An Aussie visits the bullring in Jerez de la Frontera Kirrilly Rebecca Thompson Bullfighting Webcenter Andalucia Spain

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The Gift

An Aussie visits the bullring in Jerez de la Frontera
This article was written in May 2001 by Kirrilly Rebecca Thompson ©

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Friday night - 7pm

The corrida de toros (bullfight) in Jerez. And my favourite was fighting - Juan Jose Padilla, born in Jerez.

Last week in the April feria de Sevilla he was gored in the neck, in the exact same place he had been gored a week prior. All this week I followed his story to see if he would fight this Friday, alongside El Juli (19 year old legend). Normally, after a torero has finished his kill, he walks around the arena with his hat in his right hand to receive the admiration of the crowd. People often throw things down to the bullfighter, such as flowers which he keeps, or a hat or jacket or crutch (!) for him to pick up, touch and throw back.

The fighter is accompanied by a couple of assistants who have aided him during the fight. These help to collect items from the arena and pass to the bullfighter. Usually, he picks up all the items thrown by women, such as scarves (no surprises there). At the corrida de rejones (bullfight on horseback) on wednesday, each of the three bullfighters was given a live rooster as a gift after each fight.

the goring


Anyway, Padilla fought well, or, at least he fought. During the week doctors had advised him not to fight and were worried about his blood coagulating. But, he fought because he had to; this is after all his home town.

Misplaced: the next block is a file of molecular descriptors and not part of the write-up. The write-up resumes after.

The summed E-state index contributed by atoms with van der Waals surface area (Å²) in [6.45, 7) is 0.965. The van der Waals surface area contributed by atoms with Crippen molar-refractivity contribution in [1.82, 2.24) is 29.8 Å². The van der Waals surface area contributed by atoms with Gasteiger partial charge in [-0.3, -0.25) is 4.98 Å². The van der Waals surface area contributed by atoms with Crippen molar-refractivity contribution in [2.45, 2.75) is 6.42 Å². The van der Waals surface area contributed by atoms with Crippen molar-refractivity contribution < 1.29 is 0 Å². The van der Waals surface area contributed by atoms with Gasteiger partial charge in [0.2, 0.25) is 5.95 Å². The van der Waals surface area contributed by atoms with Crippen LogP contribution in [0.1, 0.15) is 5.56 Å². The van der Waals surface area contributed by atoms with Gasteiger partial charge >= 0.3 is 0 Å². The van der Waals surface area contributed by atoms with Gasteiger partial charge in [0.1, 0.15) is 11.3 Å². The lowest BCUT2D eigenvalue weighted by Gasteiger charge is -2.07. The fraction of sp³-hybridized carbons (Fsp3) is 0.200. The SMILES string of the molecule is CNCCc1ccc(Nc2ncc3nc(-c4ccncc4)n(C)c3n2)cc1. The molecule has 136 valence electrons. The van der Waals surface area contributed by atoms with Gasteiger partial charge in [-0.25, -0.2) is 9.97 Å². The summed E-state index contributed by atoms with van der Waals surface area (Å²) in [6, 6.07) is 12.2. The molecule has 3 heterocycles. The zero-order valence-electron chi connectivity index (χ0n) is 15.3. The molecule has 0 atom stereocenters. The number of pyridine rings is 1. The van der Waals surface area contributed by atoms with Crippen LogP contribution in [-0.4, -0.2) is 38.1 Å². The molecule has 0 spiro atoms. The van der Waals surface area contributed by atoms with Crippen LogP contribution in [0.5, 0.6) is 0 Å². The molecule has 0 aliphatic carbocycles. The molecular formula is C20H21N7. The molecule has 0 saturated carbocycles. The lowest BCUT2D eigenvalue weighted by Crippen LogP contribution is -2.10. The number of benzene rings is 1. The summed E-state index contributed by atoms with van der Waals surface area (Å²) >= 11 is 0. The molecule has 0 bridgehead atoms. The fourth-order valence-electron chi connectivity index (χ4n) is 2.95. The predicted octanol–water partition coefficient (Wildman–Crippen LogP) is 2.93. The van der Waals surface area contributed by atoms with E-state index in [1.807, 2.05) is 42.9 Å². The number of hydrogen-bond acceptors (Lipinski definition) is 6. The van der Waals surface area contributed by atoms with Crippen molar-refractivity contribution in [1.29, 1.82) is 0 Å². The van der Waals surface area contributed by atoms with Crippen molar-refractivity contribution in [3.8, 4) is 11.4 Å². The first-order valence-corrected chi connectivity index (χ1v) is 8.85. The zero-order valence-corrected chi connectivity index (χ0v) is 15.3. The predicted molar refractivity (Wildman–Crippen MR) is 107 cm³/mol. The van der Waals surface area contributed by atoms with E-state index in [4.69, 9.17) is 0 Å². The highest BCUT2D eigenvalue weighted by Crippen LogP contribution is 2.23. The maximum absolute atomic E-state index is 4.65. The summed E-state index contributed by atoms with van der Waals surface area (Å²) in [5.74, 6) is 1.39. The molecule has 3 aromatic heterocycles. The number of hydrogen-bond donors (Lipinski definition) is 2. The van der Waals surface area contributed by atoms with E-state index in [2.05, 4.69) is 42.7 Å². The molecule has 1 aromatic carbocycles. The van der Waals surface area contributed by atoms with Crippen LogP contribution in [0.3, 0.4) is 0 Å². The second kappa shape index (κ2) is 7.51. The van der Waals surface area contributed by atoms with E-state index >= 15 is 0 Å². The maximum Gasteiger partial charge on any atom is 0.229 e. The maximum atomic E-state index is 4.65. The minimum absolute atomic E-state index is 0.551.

We sat high in the graded seats, wedged between the legs of the people above us as the seating was over booked.

Padilla is very cool and has sideburns, or "lamb chops" the size of a 60's porn star. During his passes with the cape, the leg of his tight (bum hugging) leggings got entangled in the horns of the bull. Everyone gasped, accustomed to seeing Padilla gored by now. He fell onto the ground and rolled himself out of reach of the bull. He got up and did some more passes with the bull before triumphantly throwing his arm into the air and walking away, leaving the bull dazed behind him! Yeah, what a man! The crowd went wild and waved their white hankies madly. The president, who was very hard to persuade for the rest of the bullight, immediately draped an orange hanky over his box. The crowd went even wilder. This signified that the bull could go free and that Padilla could have all of the trophies (its ears and tail). Padilla faked killing the bull (he used his bare hands without a sword). A group of 5 or 6 oxen entered the arena and herded the bull out with them (after some time as it didn't really want to leave and kept charging the oxen.)

Padilla was given the ears and tail of a bull killed earlier as his prize. What a show! What a man and what a bull!

the gift

I had bought a gift to throw down to Padilla.